In general, ultraportable notebooks have been slow sellers in the U.S. That was before the invasion of the cheap Asus EEE (and coming competitors) but Apple isn’t generally known for swooping in at the low end of the market.. Also, Sony has the right idea in embedding WWAN connectivity in its ultaportables; Apple, on the other hand, has even put off 3G in its cell phones. Still, Apple’s notebook market share continues to grow, so the timing may be right.
As I’ve written, Apple can take a few different paths here. The company could do a great job of something integrated with Foleo-like physical dimensions (sorry, 7" is just too small for OS X (and arguably other desktop operating systems, too), bundling an iWork suite for more of a mobile productivity appliance for $599. If it went this route, the device might not even be called a MacBook. But if Apple’s notebook family grows by shrinking next month, it’s far more likely that it will be a premium-priced 12" MacBook Pro with an SSD.
Tags: Apple, Asus EEE, Foleo, Mac, MacBook mini, notebooks, ultraportable
November 26, 2007
RCR Wireless has an amusing retrospective where it looks at some of the biggest wireless flops ever to attempt a connection. Actually, some of them weren’t cell phones (the infamous Gizmondo) or even had a cellular radio (the once and perhaps future Foleo). Mike Dano reaches way back into the circular files to retrieve the NeoPoint 1000 smartphone, though. Amazon, which often acts as a museum for discontinued products, has the CDMA handset’s vital stats.
The photoguide finishes off with the Motorola T900 pager and the demise of the paging industry (kingpin SkyTel is still around although SmartBeep, late of the humorous commercials, is gone). Let’s not forget, though, that two-way paging was the birthplace of the Blackberry. My question, though, is how can any such history be complete without Modo?
Tags: cell phones, failures
September 4, 2007
As Ed Colligan has announced in Palm’s official blog, the company has decided to cancel shipment of the Foleo mobile companion. My friends at Engadget who called for Palm to can the device have exhibited typical class and decorum in resisting the temptation to dance on the initial product’s grave or, perhaps more appropriately given its plans for future reanimation. Indeed, Palm pegs its decision to ice the device not on external criticism, but on taking time to focus on its smartphone platform (shades of Apple delaying Leopard to focus on the iPhone) and putting the Foleo and its phones on the same platform (which makes a lot of sense, given that they are both being based on Linux).
I was certainly a fan of the Foleo hardware, less so on its initial positioning, and hope the device indeed returns. In the interim, it would be great to see Palm work native e-mail capabilities, video and WiMAX into the the “Foleo II.” Until then, bring on the EEE. And hey, Palm, if you need to get rid of one of those preproduction Foleos, let’s talk.
August 23, 2007
Not long after my two-part column offering a more moderate pespective on the Foleo, a few of my favorite Engadget editors penned an open letter to Palm that received a chorus of amens from the community and rightly so. I don’t think you’ll find anyone in Palm’s management who doesn’t understand the software opportunity and the sad fate of the original Palm OS through its long period of misguided development and subsequent neglect amidst a dizzying series of management changes. And, yes, the Treo needs to slim down. But a slim Treo is only table stakes as a number of strong competitors (Motorola, Samsung, HTC, Apple) have slim smartphones. My Blackberry 8800 is not noticeably thicker than the T-Mobile Dash either.
So, while the open letter raises a lot of issues that Palm needs to address, following its advice is not going to allow Palm to move ahead and differentiate. It would be like telling Nintendo in the GameCube days that they needed to support HDTV because Sony and Microsoft were going to in their next generation or telling Apple that they needed to switch to Intel processors before they had introduced the iMac and titanium PowerBooks.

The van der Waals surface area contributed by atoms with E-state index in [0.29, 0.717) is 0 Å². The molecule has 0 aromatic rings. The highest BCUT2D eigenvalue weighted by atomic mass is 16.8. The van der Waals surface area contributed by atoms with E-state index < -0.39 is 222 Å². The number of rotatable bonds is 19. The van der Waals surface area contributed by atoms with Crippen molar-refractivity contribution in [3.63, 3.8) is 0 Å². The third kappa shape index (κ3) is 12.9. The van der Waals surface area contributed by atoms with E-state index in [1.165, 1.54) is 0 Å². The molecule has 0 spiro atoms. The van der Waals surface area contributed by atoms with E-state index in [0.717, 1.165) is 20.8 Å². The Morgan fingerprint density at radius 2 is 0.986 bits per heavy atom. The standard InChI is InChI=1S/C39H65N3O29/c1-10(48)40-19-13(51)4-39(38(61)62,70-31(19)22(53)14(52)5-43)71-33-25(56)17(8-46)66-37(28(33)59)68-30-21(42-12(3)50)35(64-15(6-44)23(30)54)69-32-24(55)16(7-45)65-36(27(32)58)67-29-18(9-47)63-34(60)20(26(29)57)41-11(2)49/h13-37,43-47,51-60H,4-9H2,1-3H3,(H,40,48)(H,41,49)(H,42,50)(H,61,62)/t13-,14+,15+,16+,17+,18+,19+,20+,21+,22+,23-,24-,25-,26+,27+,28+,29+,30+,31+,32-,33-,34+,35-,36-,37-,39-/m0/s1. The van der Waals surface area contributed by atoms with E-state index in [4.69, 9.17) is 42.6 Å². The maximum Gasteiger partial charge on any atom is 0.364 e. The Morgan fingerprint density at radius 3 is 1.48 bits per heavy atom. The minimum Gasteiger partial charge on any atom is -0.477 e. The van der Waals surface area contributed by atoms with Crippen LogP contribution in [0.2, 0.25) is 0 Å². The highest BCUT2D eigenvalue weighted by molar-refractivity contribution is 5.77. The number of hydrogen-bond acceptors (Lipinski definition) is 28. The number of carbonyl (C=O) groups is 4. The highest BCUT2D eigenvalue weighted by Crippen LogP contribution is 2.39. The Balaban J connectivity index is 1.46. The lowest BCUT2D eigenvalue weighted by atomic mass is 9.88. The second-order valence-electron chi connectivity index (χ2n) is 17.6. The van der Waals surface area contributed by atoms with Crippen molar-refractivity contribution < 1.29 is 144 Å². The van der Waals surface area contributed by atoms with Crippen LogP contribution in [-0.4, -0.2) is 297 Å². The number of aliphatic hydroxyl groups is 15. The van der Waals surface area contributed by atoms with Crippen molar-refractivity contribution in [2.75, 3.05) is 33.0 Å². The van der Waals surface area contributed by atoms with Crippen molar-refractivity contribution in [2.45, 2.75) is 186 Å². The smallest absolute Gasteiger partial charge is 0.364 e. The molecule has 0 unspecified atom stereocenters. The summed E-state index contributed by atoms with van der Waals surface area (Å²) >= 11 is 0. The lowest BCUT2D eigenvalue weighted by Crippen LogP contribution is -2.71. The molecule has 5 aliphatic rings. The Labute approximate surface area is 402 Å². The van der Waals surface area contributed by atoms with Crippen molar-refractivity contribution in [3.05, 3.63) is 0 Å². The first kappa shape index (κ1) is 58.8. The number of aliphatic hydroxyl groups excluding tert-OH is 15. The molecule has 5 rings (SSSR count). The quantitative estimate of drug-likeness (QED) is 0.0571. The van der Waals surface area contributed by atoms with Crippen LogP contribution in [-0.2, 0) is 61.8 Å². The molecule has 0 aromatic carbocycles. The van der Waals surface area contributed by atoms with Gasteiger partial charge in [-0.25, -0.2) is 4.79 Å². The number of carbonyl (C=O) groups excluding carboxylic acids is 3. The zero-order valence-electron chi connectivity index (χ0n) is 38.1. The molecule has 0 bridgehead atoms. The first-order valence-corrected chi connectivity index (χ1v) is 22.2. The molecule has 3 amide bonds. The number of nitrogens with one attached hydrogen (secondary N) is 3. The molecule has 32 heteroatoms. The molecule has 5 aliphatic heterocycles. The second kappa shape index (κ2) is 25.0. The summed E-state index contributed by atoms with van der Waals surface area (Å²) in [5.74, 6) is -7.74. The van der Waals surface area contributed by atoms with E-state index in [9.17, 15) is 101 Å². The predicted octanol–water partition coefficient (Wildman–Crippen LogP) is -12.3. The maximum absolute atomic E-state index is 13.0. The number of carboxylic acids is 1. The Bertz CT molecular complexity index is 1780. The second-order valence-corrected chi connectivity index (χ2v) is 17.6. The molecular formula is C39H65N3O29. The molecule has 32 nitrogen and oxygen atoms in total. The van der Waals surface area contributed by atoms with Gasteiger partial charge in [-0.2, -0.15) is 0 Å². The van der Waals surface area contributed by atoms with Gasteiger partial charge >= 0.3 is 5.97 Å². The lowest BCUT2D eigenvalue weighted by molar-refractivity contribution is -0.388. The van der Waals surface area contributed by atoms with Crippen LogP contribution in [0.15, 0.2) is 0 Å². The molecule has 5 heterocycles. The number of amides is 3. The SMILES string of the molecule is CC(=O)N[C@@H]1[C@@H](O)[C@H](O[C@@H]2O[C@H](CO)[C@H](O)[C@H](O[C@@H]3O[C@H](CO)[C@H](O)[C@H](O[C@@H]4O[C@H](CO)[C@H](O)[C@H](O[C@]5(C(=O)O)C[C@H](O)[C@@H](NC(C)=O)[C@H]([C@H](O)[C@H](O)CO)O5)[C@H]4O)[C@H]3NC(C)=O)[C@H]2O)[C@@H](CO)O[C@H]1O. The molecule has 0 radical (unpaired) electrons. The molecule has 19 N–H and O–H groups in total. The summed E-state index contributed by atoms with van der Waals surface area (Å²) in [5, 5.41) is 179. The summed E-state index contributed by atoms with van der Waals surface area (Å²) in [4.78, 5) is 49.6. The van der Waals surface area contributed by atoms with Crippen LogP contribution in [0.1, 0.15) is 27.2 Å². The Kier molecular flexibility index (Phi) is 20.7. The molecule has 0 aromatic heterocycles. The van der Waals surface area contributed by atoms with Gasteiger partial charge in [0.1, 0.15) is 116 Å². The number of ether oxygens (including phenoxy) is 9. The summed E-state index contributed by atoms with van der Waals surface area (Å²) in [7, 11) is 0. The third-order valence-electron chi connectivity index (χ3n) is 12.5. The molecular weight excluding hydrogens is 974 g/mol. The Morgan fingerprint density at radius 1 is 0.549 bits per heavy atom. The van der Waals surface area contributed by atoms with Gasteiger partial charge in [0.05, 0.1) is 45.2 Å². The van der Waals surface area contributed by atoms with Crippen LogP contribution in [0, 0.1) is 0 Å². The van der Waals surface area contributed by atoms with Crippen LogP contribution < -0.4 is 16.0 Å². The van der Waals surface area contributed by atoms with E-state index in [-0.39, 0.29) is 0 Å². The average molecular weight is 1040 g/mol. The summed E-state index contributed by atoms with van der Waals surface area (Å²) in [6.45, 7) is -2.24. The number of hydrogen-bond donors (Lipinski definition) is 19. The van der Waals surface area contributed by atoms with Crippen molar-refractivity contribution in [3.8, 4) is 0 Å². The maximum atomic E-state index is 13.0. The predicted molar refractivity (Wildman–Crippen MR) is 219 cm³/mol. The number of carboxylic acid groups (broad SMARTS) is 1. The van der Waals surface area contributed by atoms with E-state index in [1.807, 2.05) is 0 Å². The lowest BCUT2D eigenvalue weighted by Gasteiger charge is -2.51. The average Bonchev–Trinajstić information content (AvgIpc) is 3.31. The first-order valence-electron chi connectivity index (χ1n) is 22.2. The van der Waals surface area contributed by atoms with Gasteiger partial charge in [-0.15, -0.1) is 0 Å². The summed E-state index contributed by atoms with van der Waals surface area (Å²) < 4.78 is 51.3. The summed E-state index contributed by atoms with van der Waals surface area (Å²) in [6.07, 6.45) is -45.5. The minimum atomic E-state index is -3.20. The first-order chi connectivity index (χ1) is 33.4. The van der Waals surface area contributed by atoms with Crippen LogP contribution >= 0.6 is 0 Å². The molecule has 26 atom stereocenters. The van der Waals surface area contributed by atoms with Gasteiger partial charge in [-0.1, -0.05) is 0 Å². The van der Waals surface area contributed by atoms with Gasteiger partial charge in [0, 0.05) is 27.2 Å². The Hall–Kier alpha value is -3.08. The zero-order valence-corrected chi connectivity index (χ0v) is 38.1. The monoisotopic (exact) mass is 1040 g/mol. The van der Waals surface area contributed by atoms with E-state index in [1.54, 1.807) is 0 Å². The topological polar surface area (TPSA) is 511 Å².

July 10, 2007
Meandering down a path well tred over at least the past five years, Robert Scoble asks if 2008 is the year of Linux on the desktop. I wrote a bit about the growing enthusiasm for Linux, including Dell’s embrace of Ubuntu, for a recent LAPTOP column.
The answer to the question is no, but Linux is spearheading the move of low-cost ultraportables such as the Foleo into.. whatever markets they are targeting. I’m increasingly intrigued by the Asus EEE which, contrary to my earlier post, seems poised to become a reality later this year. Indeed, I can’t decide whether I like the idea of the 7″ $199 or 10″ 299 model better. The former price resonates more as a companion product. If I’m springing for a high-resolution screen, I’m probably interested in tasks that are better-suited to a more mainstream Windows notebook. HotHardware has an informative article that spotlights the two Linux UIs being considered.
June 5, 2007
Dismiss Foleo if you will, the Windows camp has been quick to respond to the need for ultralights. Today Engadget posted news of the 2.4 lb. 12.1″ Toshiba Portege R500 (with optical drive), the 1.9 lb. VIA NanoBook, and the 2 lb. Asus Eee (rhymes with “fee”).
Not surprisingly, the more impressive their departure in terms of today’s size/price ratios, the further away from reality they seem. The R500 is an evolution of today’s Windows laptops, and has the typical premium price tag that goes along with them of $2,000. While VIA has announced that Packard Bell will offer its version of the NanoBook in Europe, it has yet to name its U.S. vendor (but claims it has one), and the Eee is little more than a concept at this point, although one too good to be true starting at $200.
So, despite the NanoBook’s somewhat unorthodox design with its oddly placed USB module, it will definitely vie with the Foleo for my take-anywhere ultraportable. Palm has been very quiet about Foleo’s specs; I wonder how hackable it will be and whether Palm will turn a blind eye to that. With no service revenue to protect, it should. Documents-to-Go is a great way to view Office files, but it’s no OpenOffice, and I wonder whether the coming generation of “hybrid” Web sites that can also work offline will be compatible with Opera; Firefox will likely be supported first.